MILAN (Reuters) – Italy has recorded some 178,000 excess deaths, mostly attributable to COVID-19, during the coronavirus pandemic, the National Statistics Office (ISTAT) and National Health Institute (ISS) said in a report on Wednesday.
The excess death figure, measured to the end of January 2022, calculates the difference between the total deaths from all causes since the start of the pandemic and the expected trend based on the 2015-2019 average.
Some 145,334 deaths were attributed to COVID-19 infections, 53% of which occurred in 2020, 41% in 2021 and the remainder in the first month of this year.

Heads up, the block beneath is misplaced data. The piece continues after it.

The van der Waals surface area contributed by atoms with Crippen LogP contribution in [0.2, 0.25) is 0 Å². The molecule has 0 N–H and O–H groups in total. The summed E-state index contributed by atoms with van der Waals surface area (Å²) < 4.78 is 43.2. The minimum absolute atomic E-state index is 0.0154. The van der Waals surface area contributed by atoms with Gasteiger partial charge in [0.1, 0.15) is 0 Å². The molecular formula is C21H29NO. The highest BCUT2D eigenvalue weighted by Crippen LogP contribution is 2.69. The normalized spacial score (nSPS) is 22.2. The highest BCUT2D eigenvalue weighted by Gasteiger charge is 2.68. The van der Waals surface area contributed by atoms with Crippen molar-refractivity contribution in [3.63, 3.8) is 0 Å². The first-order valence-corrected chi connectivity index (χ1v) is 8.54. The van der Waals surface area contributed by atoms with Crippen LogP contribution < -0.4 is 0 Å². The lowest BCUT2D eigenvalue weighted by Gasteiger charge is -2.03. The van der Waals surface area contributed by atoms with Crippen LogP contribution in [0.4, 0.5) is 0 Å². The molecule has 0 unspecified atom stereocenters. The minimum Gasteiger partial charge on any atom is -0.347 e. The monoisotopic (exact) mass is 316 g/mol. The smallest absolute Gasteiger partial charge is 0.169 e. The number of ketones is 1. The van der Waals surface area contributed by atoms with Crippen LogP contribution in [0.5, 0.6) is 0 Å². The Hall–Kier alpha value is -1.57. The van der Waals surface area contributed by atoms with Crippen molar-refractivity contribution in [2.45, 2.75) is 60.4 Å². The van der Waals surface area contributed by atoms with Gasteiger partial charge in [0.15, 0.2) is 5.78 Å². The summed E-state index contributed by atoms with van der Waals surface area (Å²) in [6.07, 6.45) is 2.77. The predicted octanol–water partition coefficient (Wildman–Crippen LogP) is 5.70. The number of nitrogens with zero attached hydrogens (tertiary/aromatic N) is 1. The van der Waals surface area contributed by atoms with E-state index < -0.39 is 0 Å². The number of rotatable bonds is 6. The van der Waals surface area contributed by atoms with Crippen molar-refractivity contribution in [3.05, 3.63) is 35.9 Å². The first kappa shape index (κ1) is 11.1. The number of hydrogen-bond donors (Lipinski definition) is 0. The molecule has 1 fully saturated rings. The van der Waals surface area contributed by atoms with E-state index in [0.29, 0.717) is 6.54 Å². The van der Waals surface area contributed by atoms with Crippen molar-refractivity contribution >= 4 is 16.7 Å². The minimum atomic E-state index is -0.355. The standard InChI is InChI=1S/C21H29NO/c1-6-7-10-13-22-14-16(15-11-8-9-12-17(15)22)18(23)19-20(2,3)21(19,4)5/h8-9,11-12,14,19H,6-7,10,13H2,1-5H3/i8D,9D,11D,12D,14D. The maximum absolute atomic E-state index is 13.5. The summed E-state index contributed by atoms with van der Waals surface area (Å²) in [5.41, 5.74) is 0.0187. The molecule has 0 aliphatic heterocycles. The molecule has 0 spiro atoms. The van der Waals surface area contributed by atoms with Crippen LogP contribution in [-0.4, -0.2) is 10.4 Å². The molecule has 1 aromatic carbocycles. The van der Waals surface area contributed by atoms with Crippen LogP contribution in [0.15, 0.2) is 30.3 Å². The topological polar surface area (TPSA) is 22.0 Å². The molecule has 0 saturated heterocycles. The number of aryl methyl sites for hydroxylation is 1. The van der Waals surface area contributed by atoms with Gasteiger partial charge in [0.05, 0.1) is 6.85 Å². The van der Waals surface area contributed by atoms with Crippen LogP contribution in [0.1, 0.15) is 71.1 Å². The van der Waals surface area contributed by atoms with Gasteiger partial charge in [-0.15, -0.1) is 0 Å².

Around 82% of deaths in 2021 occurred in the first four months of the year when vaccination coverage was still very low, the report said.
“As the vaccination campaign progressed, mortality decreased significantly from week 20 onwards last year,” it said.
People who died in nursing homes or in their own homes in early 2020 were not being tested for COVID, so the coronavirus could be directly responsible for more of the excess deaths.
Italy has recorded the second highest number of COVID-related deaths in Europe after Britain.
In 2020, the total number of deaths from all causes was the highest recorded in Italy since World War Two – 746,146, over 100,000 more than the 2015-2019 average.
In 2021, total deaths declined 5% on the previous year.
Looking at age groups, the largest increase was in the over-80s, which accounted for 72% of overall excess mortality, while the rise in the 65-79 age group accounted for 21%.
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